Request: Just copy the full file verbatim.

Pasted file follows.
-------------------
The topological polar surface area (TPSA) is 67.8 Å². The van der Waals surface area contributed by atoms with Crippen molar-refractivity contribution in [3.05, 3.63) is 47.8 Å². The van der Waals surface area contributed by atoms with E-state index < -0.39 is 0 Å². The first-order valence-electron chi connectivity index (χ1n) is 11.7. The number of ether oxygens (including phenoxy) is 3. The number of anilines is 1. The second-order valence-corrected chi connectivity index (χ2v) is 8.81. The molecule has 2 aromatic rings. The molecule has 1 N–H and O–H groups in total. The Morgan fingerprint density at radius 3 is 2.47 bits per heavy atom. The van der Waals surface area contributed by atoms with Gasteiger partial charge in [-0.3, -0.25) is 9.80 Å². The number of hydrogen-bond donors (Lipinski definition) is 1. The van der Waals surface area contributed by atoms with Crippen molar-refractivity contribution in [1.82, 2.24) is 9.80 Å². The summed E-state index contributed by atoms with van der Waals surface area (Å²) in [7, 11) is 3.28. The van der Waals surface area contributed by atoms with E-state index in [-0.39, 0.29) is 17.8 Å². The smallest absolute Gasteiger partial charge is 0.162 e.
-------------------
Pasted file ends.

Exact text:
The topological polar surface area (TPSA) is 67.8 Å². The van der Waals surface area contributed by atoms with Crippen molar-refractivity contribution in [3.05, 3.63) is 47.8 Å². The van der Waals surface area contributed by atoms with E-state index < -0.39 is 0 Å². The first-order valence-electron chi connectivity index (χ1n) is 11.7. The number of ether oxygens (including phenoxy) is 3. The number of anilines is 1. The second-order valence-corrected chi connectivity index (χ2v) is 8.81. The molecule has 2 aromatic rings. The molecule has 1 N–H and O–H groups in total. The Morgan fingerprint density at radius 3 is 2.47 bits per heavy atom. The van der Waals surface area contributed by atoms with Gasteiger partial charge in [-0.3, -0.25) is 9.80 Å². The number of hydrogen-bond donors (Lipinski definition) is 1. The van der Waals surface area contributed by atoms with Crippen molar-refractivity contribution in [1.82, 2.24) is 9.80 Å². The summed E-state index contributed by atoms with van der Waals surface area (Å²) in [7, 11) is 3.28. The van der Waals surface area contributed by atoms with E-state index in [-0.39, 0.29) is 17.8 Å². The smallest absolute Gasteiger partial charge is 0.162 e.